Evan Longoria has minor setback on rehab assignment

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The Rays were hoping to get Evan Longoria back on Friday night. But that’s highly unlikely to happen.

From beat writer Marc Topkin of the Tampa Bay Times comes word that Longo felt renewed soreness in his left hamstring after playing consecutive rehab games on Sunday and Monday at Triple-A Durham and will be shut down until at least Thursday.

It’s not a re-injury of any kind, but Longoria has missed close to two full months with a partially torn left hamstring and is now having lingering problems with it. There has to be some level of concern among the Rays medical staff that the 26-year-old third baseman will be fighting this stuff even after he’s activated from the disabled list.

Longoria was batting .329/.433/.561 with 19 RBI through his first 23 games played this season.

The Rays are currently three games back of an American League Wild Card spot.

Steven Matz likely to start season on DL; Zack Wheeler to adhere to innings limit

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Mets manager Terry Collins said on Wednesday, “It’s unlikely that [Steven Matz] will start the season with us.” The final spot in the Mets’ starting rotation will go to either Zack Wheeler or Seth Lugo, Newsday’s Marc Carig reports.

On Wheeler’s innings limit, assistant GM John Ricco said, “There’s going to be some number but we don’t exactly know what that is.” Wheeler missed the last two seasons after undergoing Tommy John surgery.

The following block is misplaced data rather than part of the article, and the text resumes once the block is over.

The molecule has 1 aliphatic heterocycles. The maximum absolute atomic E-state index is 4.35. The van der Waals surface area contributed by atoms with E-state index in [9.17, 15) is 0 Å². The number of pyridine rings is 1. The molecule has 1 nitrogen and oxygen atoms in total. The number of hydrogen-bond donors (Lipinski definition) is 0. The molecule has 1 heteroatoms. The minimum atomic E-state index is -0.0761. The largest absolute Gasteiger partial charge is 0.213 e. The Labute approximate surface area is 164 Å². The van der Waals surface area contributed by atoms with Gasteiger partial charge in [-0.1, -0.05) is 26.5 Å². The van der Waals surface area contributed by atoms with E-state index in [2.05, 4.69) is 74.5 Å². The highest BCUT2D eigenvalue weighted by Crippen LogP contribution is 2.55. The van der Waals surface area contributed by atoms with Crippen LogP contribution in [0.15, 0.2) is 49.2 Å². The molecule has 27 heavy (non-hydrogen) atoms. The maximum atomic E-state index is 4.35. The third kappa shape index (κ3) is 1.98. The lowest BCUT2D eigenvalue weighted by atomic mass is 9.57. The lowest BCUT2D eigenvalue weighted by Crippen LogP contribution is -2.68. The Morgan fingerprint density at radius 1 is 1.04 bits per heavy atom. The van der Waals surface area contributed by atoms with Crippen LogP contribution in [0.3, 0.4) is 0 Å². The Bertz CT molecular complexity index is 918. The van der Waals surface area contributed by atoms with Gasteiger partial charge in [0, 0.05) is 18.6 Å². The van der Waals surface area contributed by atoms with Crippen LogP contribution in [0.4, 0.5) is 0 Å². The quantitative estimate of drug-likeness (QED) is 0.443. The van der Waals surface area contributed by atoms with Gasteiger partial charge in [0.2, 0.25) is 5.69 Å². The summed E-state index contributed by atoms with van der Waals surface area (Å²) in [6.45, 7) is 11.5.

Neither Wheeler nor Lugo have had terrific springs as each carries a 5.11 and 5.56 Grapefruit League ERA, respectively. However, Carig notes that Wheeler has impressed simply by appearing healthy and brandishing a fastball that once again sits in the mid- to high-90’s. Lugo, meanwhile, proved crucial to the Mets last year, posting a 2.67 ERA across eight starts and nine relief appearances.

Rockies sign 30-year lease to stay in Coors Field

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Nick Groke of the Denver Post reports that the Rockies agreed to a $200 million, 30-year lease with the Metropolitan Baseball Stadium District, which is the state division that owns Coors Field. As part of the deal, the Rockies will lease and develop a plot of land south of the stadium, which will cost the team $125 million for 99 years.

As Groke points out, had the Rockies not reached a deal by Thursday, March 30, the lease would have rolled over for five more years.

Rockies owner Dick Monfort issued a statement, saying, “We are proud that Coors Field will continue to be a vital part of a vibrant city, drawing fans from near and far and making our Colorado residents proud.”

The Rockies moved into Coors Field in 1995. It is the National League’s third oldest stadium. In that span of time, the Rockies have made the playoffs three times, the last coming in 2009 when they lost in the NLDS to the Phillies. The Rockies were swept in the 2007 World Series by the Red Sox.